Tour de France 2020

Inside the Tour with John Wilcockson: Winning or losing, Cav’ is the real deal

Winning or losing, Cav' is the real deal

Mark Cavendish knows that his words and actions have often been misinterpreted, but if he didn’t have fire in his belly he wouldn’t be a star. And if he didn’t have a huge talent that has won him 11 stages (and counting) in the past three years, the media wouldn’t be interested in him.

He is a sensitive young man. His tears of joy after his breakthrough victory on Thursday were genuine, and his subsequent apologies for his recent words and actions were also the real thing.

Bike racing is a hard man’s sport, and sprinters are the gladiators who put their lives on the line every time they enter the final kilometers of a four- or five-hour race, knowing they will bang shoulders, elbows and handlebars in the culmination of a full-out sprint. Sprinting is about character, nerve and daring, qualities that all the best sprinters embody.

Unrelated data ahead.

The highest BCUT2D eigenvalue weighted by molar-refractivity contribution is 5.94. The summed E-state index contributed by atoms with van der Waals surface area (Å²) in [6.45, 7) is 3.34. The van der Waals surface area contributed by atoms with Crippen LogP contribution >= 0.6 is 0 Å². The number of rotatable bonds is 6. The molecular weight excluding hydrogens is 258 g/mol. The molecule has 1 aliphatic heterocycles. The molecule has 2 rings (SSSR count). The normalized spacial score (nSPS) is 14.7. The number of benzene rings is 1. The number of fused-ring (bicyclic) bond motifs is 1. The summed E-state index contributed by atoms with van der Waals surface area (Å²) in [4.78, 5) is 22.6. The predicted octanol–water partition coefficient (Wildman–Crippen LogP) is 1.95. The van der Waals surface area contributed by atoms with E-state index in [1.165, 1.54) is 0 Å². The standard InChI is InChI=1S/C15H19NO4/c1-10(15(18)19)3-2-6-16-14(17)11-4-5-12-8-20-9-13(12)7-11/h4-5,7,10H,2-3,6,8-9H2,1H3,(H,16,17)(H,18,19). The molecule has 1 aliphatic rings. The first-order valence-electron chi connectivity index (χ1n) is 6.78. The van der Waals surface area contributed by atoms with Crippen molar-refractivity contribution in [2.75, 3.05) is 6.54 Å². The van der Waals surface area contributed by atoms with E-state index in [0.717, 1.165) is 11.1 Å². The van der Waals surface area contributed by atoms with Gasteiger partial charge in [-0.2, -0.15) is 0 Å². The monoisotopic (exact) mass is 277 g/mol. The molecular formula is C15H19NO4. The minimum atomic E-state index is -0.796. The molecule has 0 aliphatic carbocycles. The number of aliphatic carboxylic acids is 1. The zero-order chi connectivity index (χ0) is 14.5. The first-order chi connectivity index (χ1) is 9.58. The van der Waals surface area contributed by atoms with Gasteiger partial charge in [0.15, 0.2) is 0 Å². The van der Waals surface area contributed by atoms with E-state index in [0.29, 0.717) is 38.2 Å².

The Tour de France needs characters like Cavendish — just as it needed explosive sprinters in the past. Yes, the young Manxman’s emotions can boil over when he loses, as they did in Reims on Wednesday; but they are also on show when he wins, as he did so emphatically 24 hours later in Montargis.

Clashes of the past

By coincidence, Reims and Montargis previously produced sprints or winners that emphasized the need for controversial characters or incidents to enliven the Tour’s flat stages. At Reims in 1985, in a sprint to the foot of that city’s magnificent Gothic cathedral, Ireland’s Sean Kelly roughhoused with Belgium’s Eric Vanderaerden all the way down the finish straight. Both were disqualified for pushing, shoving and exchanging blows, and the judges awarded the stage to third-place finisher Francis Castaing of France — his first and only Tour stage victory.